Community Care Clinic awarded $756K in CARES Act funding as future remains uncertain |

Community Care Clinic awarded $756K in CARES Act funding as future remains uncertain

Physician’s assistant Stephanie Kuenn puts on a protective medical gown at the Summit Community Care Clinic in Frisco on March 30.
Liz Copan /

FRISCO — The Summit Community Care Clinic received $756,000 from the U.S. Department of Health and Human Services’ CARES Act funding, but that money will only make a dent in what the clinic needs to move through the COVID-19 pandemic.

Legislators passed the federal CARES Act on March 27, awarding Colorado’s rural health clinics, community access hospitals and community health centers $188 million in addition to $99 million to hospitals that have provided inpatient care to 100 or more COVID-19 patients.

The care clinic provides medical, behavioral health and dental care at its location in Frisco. It also runs four school-based health centers in Summit County plus an additional center each in nearby Park and Lake counties. Since state and county public health orders closed schools and dental practices and pushed clinics to telehealth services, the Summit Community Care Clinic has lost a large chunk of its funding.

A little less than half — 47% — of the clinic’s funding comes from patient revenue. With limited operations due to COVID-19, it has experienced a 75% reduction in its ability to generate that revenue, Community Care Clinic CEO Helen Royal said.

The other half of the clinic’s funding comes from grants and donations, most of which are tied to specific services that the clinic can’t perform right now. For example, all of the state grants, which are tied to cancer prevention or behavioral health services, are “on the chopping block,” she said.

The CARES Act funding will help the clinic replace revenue losses, Royal said. While the clinic is grateful for the $756,000, it is still looking for new ways to shore up funding.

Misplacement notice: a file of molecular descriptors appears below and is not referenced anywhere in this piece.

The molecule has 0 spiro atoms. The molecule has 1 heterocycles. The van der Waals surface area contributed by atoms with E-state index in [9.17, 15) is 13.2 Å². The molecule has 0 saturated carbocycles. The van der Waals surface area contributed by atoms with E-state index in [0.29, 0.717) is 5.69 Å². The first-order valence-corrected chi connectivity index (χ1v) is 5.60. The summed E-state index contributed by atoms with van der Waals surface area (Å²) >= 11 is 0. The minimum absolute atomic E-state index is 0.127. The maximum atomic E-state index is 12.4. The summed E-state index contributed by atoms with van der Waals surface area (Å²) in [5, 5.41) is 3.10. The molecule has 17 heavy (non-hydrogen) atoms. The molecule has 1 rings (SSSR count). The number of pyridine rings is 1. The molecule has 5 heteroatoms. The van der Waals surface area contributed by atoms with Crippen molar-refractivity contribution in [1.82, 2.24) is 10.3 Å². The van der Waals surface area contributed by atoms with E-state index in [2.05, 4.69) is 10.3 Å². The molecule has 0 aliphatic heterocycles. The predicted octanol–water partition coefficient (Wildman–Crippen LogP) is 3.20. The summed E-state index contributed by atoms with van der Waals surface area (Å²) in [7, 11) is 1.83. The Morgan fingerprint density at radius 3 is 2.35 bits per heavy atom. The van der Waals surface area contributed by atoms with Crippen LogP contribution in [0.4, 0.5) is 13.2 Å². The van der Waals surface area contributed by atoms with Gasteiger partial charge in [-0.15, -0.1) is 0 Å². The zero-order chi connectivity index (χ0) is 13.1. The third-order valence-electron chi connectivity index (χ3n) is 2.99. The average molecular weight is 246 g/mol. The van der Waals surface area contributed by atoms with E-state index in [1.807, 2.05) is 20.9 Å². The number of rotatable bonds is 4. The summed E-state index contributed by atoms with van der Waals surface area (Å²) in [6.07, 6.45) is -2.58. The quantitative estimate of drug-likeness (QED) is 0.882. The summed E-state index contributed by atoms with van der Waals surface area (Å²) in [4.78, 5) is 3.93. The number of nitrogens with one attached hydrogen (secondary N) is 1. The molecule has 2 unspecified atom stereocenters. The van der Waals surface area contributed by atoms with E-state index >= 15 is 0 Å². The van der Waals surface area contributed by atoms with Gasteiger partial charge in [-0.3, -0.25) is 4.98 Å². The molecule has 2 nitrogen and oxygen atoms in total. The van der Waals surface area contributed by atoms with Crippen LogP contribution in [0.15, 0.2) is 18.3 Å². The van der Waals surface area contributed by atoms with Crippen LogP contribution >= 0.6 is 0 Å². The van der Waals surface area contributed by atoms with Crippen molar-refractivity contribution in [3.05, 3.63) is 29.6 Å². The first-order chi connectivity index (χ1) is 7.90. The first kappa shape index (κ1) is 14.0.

“We are a fairly large organization and (the CARES Act funding) is approximately three payrolls for us,” she said, putting the amount of money into context. “We are extremely grateful and appreciate our legislators, but when we look at the big picture, it’s three payrolls.”

Dave Byrd, the clinic’s chief financial officer, said the money will be distributed through March and will help cover general and operational expenses as well as increased expenses to test for coronavirus.

By The Numbers

Summit Community Care Clinic federal coronavirus relief:

  • $756,000 awarded from U.S. Department of Health and Human Services as part of the CARES Act for coronavirus relief.
  • $65,251 awarded from the U.S. Department of Health and Human Services for COVID-19 response.
  • $1.6 million rural provider allocation from the U.S. Department of Health and Human Services for COVID-19 response.

“We’ve had a lot of expenditures since March related to COVID testing at the clinic,” Byrd said. “We track those and put those in a budget, and we have those as a reimbursement from the federal government.”

Looking forward, Royal said significant portions of the funding are expected to be cut. For example, the clinic expects a 20% reduction in school-based funding, and senior adult dental Medicaid funding is also at risk of being cut.

“On the state level, there is a lot of risk for us both in the moment and looking forward,” she said.

Private foundations and donors have been “wonderful” through the process, Royal said, as they have provided the clinic with a lot of flexibility for the funds. However, a lot is still up in the air in terms of how the clinic will function in the long term.

Royal said she’s focused on meeting the needs of the community while following all of the safety guidelines to help prevent the spread of the virus.

“That 47% patient revenue piece of the pie could shrink considerably, which means we have to continue to find other ways to provide necessary services for the community,” she said.

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